SUPREME COURT OF THE STATE OF NEW YORK APPELLATE DIVISION SECOND JUDICIAL DEPARTMENT
October 20, 2009
JESSE BALDWIN, APPELLANT,
CRISTINO MATEOGARCIA, ET AL., RESPONDENTS, ET AL., DEFENDANT (AND A RELATED ACTION).
In an action to recover damages for personal injuries, the plaintiff appeals from so much of an order of the Supreme Court, Nassau County (McCarty, J.), entered June 1, 2009, as granted that branch of the motion of the defendants Cristino Mateogarcia and Superior Laundry Services, LLC, which was for leave to renew their opposition to the plaintiff's prior motion for leave to enter a default judgment against them, which had been granted in a decision and order of this Court dated December 9, 2008 (see Baldwin v Mateogarcia, 57 AD3d 594), and, upon renewal, denied his motion.
Published by New York State Law Reporting Bureau pursuant to Judiciary Law § 431.
This opinion is uncorrected and subject to revision before publication in the Official Reports.
PETER B. SKELOS, J.P., JOSEPH COVELLO, FRED T. SANTUCCI, CHERYL E. CHAMBERS and LEONARD B. AUSTIN, JJ.
(Index No. 7201/07)
DECISION & ORDER
ORDERED that the order is reversed insofar as appealed from, on the law, with costs, and the respondents' motion for leave to renew is denied.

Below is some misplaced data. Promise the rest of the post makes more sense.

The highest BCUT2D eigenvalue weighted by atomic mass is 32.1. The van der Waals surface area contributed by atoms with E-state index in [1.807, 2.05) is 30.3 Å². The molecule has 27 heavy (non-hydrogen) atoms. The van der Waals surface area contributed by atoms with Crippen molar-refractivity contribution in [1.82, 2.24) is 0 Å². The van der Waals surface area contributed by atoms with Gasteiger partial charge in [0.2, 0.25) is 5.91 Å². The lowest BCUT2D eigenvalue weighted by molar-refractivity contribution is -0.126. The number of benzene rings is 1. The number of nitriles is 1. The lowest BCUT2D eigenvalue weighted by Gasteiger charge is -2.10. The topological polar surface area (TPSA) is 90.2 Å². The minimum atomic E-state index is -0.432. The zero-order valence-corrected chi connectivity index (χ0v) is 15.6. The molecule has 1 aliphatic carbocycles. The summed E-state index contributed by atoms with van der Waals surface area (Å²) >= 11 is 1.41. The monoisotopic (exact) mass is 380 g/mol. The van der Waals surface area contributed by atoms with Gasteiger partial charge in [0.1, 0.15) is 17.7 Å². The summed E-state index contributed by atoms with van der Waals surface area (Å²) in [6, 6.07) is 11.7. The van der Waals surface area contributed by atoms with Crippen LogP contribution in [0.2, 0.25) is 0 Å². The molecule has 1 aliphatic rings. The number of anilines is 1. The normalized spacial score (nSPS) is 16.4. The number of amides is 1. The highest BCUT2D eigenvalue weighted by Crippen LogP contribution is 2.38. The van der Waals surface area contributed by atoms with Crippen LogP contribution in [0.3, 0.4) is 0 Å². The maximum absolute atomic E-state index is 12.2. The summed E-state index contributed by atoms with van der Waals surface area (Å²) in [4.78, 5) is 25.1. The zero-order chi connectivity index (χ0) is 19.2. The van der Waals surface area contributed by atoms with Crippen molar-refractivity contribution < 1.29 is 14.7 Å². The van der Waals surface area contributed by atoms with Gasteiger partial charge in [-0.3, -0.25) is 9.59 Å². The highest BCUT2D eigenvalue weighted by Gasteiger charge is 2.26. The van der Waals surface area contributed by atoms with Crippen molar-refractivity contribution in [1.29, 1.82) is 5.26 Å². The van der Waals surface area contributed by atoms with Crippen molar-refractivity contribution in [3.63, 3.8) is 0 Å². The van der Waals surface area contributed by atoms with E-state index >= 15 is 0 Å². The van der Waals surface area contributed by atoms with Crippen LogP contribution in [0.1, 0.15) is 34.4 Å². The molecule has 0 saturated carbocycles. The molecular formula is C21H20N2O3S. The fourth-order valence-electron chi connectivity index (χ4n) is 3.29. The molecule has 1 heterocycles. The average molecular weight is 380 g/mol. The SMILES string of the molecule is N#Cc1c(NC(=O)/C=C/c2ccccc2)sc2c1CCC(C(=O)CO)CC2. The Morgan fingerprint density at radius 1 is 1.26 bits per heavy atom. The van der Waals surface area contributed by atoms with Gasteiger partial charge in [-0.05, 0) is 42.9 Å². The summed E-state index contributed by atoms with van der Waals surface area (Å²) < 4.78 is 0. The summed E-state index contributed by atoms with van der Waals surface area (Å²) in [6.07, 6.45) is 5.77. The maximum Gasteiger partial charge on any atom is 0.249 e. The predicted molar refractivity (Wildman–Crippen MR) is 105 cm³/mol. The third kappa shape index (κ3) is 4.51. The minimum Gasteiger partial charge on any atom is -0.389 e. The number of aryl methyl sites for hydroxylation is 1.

A motion for leave to renew must be "based upon new facts not offered on the prior motion that would change the prior determination," and the movant must state a "reasonable justification for the failure to present such facts on the prior motion" (CPLR 2221[e]; see Yarde v New York City Tr. Auth., 4 AD3d 352; Riccio v Deperalta, 274 AD2d 384). In this case, which arises out of an automobile accident, the respondents' newly discovered evidence consisted of an affidavit of the defendant driver, Cristino Mateogarcia, who allegedly could not be located sooner. However, Marteogarcia's purported unavailability cannot serve as a "reasonable justification" for the respondents' failure to present an affidavit of merit at the time the plaintiff originally moved for leave to enter a default judgment against them in light of the respondents' lack of due diligence in obtaining the affidavit. Accordingly, the Supreme Court should not have granted leave to renew.
SKELOS, J.P., COVELLO, SANTUCCI, CHAMBERS and AUSTIN, JJ., concur.
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